A woman who falsified asbestos abatement worker certifications for thousands of undocumented workers in New England between 2001 and 2007 was sentenced Sept. 13 in U.S. District Court in Boston to more than seven years in prison.

Judge Nathaniel Gorton also ordered Albania Deleon, 41, to pay $1.2 million in back taxes and $369,015 in restitution to AIM Mutual Insurance Co., Burlington, Mass. She owned and operated what had been New England's largest certified asbestos abatement school, Environmental Compliance Training in Methuen, Mass., which issued at least 2,500 certifications to people who had not taken required training courses.



Many training program graduates, mostly young men from Central America, were never told how to wear a respirator properly. Inhalation of asbestos fibers or silicate minerals can cause malignant lung cancer and mesothelioma, among other health problems.

Fugitive in Disguise

Deleon was convicted in 2008, but before sentencing she sawed off her ankle monitor, abandoned her 3-year-old son and fled to her native Dominican Republic. She had been found guilty on 28 felony counts, including falsifying payroll tax returns and mail fraud. Deleon, disguised and using a fake name, was arrested in the Dominican Republic last October.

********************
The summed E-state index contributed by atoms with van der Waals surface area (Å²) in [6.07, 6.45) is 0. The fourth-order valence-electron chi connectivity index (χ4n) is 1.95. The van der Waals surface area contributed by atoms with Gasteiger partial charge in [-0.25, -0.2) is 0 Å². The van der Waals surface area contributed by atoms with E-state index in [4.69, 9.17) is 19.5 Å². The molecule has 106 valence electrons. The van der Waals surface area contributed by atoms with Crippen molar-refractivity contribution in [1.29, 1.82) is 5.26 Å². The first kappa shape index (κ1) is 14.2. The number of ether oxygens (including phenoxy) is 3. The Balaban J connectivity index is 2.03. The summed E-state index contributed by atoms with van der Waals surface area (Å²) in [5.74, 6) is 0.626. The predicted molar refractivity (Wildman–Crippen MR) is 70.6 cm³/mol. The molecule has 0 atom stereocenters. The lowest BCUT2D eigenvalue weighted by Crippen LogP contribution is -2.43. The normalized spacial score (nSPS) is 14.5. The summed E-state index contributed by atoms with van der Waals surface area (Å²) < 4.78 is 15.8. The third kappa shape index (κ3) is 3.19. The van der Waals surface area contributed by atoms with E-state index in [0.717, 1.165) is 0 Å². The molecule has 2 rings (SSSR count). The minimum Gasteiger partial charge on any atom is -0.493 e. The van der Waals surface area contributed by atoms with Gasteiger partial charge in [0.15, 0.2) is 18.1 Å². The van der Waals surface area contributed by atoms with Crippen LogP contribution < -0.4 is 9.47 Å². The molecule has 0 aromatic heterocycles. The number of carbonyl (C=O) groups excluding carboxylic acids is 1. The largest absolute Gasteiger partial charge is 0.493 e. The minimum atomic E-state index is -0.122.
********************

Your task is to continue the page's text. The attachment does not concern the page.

Deleon's school was a huge regional player responsible for more than one- third of the 12,750 licensed asbestos abatement workers in Massachusetts between 2002 and 2007. They were hired on hundreds of New England projects to remediate schools, hospitals, churches and homes. The school's 32-hour asbestos training program cost about $350, with an additional $50 fee for those who wanted to skip the coursework and still receive certification.

Deleon would fill out the tests for applicants, enter a passing grade and place individuals in jobs through a side business she owned, Methuen Abatement Staffing. She had been one of the U.S. Environmental Protection Agency's most wanted fugitives.

Environmental Crime

Individuals filed certificates with the Massachusetts Division of Occupational Safety in order to be authorized to work on asbestos abatement jobs, but “many of the recipients were illegal aliens who wished to skip the four-day course so that they would not forego a week's pay,” according to a statement from EPA's Boston-based region. The agency says Deleon is the fifth “environmental criminal” captured since its fugitive website was launched in December 2008.

“Justice was served. I hope this sends a strong message,” said Cynthia Giles, assistant administrator for EPA's Office of Enforcement and Compliance Assurance, in a statement. “Committing environmental crimes to make a profit that put workers and/or communities at risk carry serious consequences.” Deleon will be jailed for 87 months in federal prison followed by three years of supervised release, according to federal authorities.

According to published reports, the workers were employed on more than 170 projects across Massachusetts from 2002 to 2006, but state labor safety officials say their work did not likely put the public at risk. But state health officials say the untrained workers could have been exposed to health risks.